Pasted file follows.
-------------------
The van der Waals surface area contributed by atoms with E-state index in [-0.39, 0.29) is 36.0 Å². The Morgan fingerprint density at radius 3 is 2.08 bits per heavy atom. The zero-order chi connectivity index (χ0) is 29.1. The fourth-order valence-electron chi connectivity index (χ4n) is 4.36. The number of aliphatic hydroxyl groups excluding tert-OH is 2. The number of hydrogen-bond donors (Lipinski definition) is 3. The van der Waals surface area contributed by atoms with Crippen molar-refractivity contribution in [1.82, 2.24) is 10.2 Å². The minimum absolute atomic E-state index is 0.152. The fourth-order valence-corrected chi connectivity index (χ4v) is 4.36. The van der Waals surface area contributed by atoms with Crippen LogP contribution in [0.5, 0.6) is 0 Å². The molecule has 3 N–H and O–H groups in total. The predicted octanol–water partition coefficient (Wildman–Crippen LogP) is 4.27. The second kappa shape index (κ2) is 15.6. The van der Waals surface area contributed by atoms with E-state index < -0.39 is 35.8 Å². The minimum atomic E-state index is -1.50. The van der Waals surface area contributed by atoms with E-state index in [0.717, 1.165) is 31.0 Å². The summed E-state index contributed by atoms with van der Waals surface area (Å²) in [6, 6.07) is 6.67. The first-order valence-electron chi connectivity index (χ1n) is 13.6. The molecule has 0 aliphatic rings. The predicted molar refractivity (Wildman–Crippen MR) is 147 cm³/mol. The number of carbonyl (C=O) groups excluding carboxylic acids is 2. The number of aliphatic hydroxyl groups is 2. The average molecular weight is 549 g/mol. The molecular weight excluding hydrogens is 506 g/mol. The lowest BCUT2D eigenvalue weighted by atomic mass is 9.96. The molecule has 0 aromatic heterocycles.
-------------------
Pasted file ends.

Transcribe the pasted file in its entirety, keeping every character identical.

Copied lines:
The van der Waals surface area contributed by atoms with E-state index in [-0.39, 0.29) is 36.0 Å². The Morgan fingerprint density at radius 3 is 2.08 bits per heavy atom. The zero-order chi connectivity index (χ0) is 29.1. The fourth-order valence-electron chi connectivity index (χ4n) is 4.36. The number of aliphatic hydroxyl groups excluding tert-OH is 2. The number of hydrogen-bond donors (Lipinski definition) is 3. The van der Waals surface area contributed by atoms with Crippen molar-refractivity contribution in [1.82, 2.24) is 10.2 Å². The minimum absolute atomic E-state index is 0.152. The fourth-order valence-corrected chi connectivity index (χ4v) is 4.36. The van der Waals surface area contributed by atoms with Crippen LogP contribution in [0.5, 0.6) is 0 Å². The molecule has 3 N–H and O–H groups in total. The predicted octanol–water partition coefficient (Wildman–Crippen LogP) is 4.27. The second kappa shape index (κ2) is 15.6. The van der Waals surface area contributed by atoms with E-state index < -0.39 is 35.8 Å². The minimum atomic E-state index is -1.50. The van der Waals surface area contributed by atoms with E-state index in [0.717, 1.165) is 31.0 Å². The summed E-state index contributed by atoms with van der Waals surface area (Å²) in [6, 6.07) is 6.67. The first-order valence-electron chi connectivity index (χ1n) is 13.6. The molecule has 0 aliphatic rings. The predicted molar refractivity (Wildman–Crippen MR) is 147 cm³/mol. The number of carbonyl (C=O) groups excluding carboxylic acids is 2. The number of aliphatic hydroxyl groups is 2. The average molecular weight is 549 g/mol. The molecular weight excluding hydrogens is 506 g/mol. The lowest BCUT2D eigenvalue weighted by atomic mass is 9.96. The molecule has 0 aromatic heterocycles.